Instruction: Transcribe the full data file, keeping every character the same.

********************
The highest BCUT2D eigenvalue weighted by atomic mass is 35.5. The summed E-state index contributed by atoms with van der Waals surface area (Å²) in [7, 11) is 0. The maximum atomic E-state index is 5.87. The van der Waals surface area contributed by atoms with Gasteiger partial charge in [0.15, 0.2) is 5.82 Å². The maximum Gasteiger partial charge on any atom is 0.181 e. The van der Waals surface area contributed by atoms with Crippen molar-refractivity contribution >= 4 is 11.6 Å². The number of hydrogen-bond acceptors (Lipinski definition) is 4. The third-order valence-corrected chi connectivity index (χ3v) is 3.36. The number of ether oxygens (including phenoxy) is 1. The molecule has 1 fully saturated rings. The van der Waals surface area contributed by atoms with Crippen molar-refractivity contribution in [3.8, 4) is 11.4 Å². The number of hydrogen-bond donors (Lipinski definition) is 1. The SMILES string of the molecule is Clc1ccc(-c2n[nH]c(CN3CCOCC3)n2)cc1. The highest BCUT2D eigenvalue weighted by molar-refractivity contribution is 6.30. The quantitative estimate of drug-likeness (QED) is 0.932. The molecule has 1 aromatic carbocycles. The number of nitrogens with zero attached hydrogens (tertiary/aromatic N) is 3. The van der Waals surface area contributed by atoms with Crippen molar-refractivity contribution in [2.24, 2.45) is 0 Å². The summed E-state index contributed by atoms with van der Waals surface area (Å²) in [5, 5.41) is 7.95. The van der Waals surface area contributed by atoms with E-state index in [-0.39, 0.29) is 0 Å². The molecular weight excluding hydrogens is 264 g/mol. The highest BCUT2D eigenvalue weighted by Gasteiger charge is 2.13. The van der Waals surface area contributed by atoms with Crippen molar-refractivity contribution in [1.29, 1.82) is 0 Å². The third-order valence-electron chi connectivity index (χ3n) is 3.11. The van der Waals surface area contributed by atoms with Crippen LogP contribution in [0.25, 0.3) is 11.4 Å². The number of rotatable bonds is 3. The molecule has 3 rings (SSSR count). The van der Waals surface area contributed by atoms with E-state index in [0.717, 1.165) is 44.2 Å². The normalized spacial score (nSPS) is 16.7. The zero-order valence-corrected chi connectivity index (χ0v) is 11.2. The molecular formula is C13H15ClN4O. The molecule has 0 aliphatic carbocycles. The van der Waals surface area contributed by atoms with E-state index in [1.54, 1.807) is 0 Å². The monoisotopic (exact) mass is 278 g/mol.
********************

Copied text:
The highest BCUT2D eigenvalue weighted by atomic mass is 35.5. The summed E-state index contributed by atoms with van der Waals surface area (Å²) in [7, 11) is 0. The maximum atomic E-state index is 5.87. The van der Waals surface area contributed by atoms with Gasteiger partial charge in [0.15, 0.2) is 5.82 Å². The maximum Gasteiger partial charge on any atom is 0.181 e. The van der Waals surface area contributed by atoms with Crippen molar-refractivity contribution >= 4 is 11.6 Å². The number of hydrogen-bond acceptors (Lipinski definition) is 4. The third-order valence-corrected chi connectivity index (χ3v) is 3.36. The number of ether oxygens (including phenoxy) is 1. The molecule has 1 fully saturated rings. The van der Waals surface area contributed by atoms with Crippen molar-refractivity contribution in [3.8, 4) is 11.4 Å². The number of hydrogen-bond donors (Lipinski definition) is 1. The SMILES string of the molecule is Clc1ccc(-c2n[nH]c(CN3CCOCC3)n2)cc1. The highest BCUT2D eigenvalue weighted by molar-refractivity contribution is 6.30. The quantitative estimate of drug-likeness (QED) is 0.932. The molecule has 1 aromatic carbocycles. The number of nitrogens with zero attached hydrogens (tertiary/aromatic N) is 3. The van der Waals surface area contributed by atoms with Crippen molar-refractivity contribution in [2.24, 2.45) is 0 Å². The summed E-state index contributed by atoms with van der Waals surface area (Å²) in [5, 5.41) is 7.95. The van der Waals surface area contributed by atoms with E-state index in [-0.39, 0.29) is 0 Å². The molecular weight excluding hydrogens is 264 g/mol. The highest BCUT2D eigenvalue weighted by Gasteiger charge is 2.13. The van der Waals surface area contributed by atoms with Crippen molar-refractivity contribution in [1.29, 1.82) is 0 Å². The third-order valence-electron chi connectivity index (χ3n) is 3.11. The van der Waals surface area contributed by atoms with Crippen LogP contribution in [0.25, 0.3) is 11.4 Å². The number of rotatable bonds is 3. The molecule has 3 rings (SSSR count). The van der Waals surface area contributed by atoms with E-state index in [0.717, 1.165) is 44.2 Å². The normalized spacial score (nSPS) is 16.7. The zero-order valence-corrected chi connectivity index (χ0v) is 11.2. The molecular formula is C13H15ClN4O. The molecule has 0 aliphatic carbocycles. The van der Waals surface area contributed by atoms with E-state index in [1.54, 1.807) is 0 Å². The monoisotopic (exact) mass is 278 g/mol.